Drug Use in the Military: Is it affecting Our Troops?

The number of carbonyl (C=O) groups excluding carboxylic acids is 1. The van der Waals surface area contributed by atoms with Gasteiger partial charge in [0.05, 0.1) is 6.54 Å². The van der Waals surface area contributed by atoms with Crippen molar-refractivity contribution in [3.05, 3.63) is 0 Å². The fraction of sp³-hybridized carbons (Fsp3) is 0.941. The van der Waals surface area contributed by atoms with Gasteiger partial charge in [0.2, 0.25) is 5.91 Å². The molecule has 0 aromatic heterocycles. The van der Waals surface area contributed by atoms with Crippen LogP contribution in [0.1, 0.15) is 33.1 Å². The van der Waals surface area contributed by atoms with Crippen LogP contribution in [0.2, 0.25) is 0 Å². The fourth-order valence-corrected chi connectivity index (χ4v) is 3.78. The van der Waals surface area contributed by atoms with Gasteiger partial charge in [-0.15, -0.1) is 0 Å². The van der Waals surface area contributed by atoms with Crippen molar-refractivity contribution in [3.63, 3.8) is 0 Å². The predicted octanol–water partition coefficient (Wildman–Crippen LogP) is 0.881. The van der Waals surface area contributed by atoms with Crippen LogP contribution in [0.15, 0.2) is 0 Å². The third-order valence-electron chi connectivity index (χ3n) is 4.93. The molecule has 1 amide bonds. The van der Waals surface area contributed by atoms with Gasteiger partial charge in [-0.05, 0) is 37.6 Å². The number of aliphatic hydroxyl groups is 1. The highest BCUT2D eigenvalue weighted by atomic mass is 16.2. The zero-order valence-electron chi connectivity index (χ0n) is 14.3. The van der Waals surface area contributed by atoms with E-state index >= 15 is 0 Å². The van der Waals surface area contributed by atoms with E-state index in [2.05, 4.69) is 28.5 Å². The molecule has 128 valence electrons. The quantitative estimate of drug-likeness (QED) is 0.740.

When Elvis Presley was stationed in Europe during his military service, his fellow soldiers introduced him to amphetamines and other stimulants used to help keep them alert during long, boring patrol duties. Elvis became addicted to the little brown and green pills – and brought the problem back home with him to Graceland. The King’s death decades later (as a result of a prescription drug overdose) opened many people’s eyes to problems of drug use in the military – a concern that still exists today as thousands of American soldiers are currently fighting wars in Iraq and Afghanistan. Drugs in the military threaten our national security because they lower the readiness of our troops. They undermine authority and the strict order that fuels military efficiency. And most importantly, they damage human lives – the lives of the brave men and women who risk their lives to fight for our freedoms. How serious is the problem of drug use in the military? After two decades in which general abuse levels declined across all branches of the U.S. Military, recent numbers indicate that the problem is once again reaching epic proportions. Consider the following statistics: * Since 1999, over 17,000 people have been discharged from the U.S. military because of drug use. * The Navy has discharged more individuals because of drug use during that time (3,400) than any of the other branches of the armed services. * Since 1999, failed drug tests have increased in the U.S. Army by 37%. The study by the Institute of Medicine, part of the National Academy of Sciences, says about 20 percent of active duty service members reported they drank heavily in 2008, the last year for which data is available. And, binge-drinking rose to 47 percent in 2008 from 35 percent in 1998. While the 2008 Department of Defense Health Behavior Survey reveals general reductions over time in tobacco use and illicit drug use, it reported increases in...
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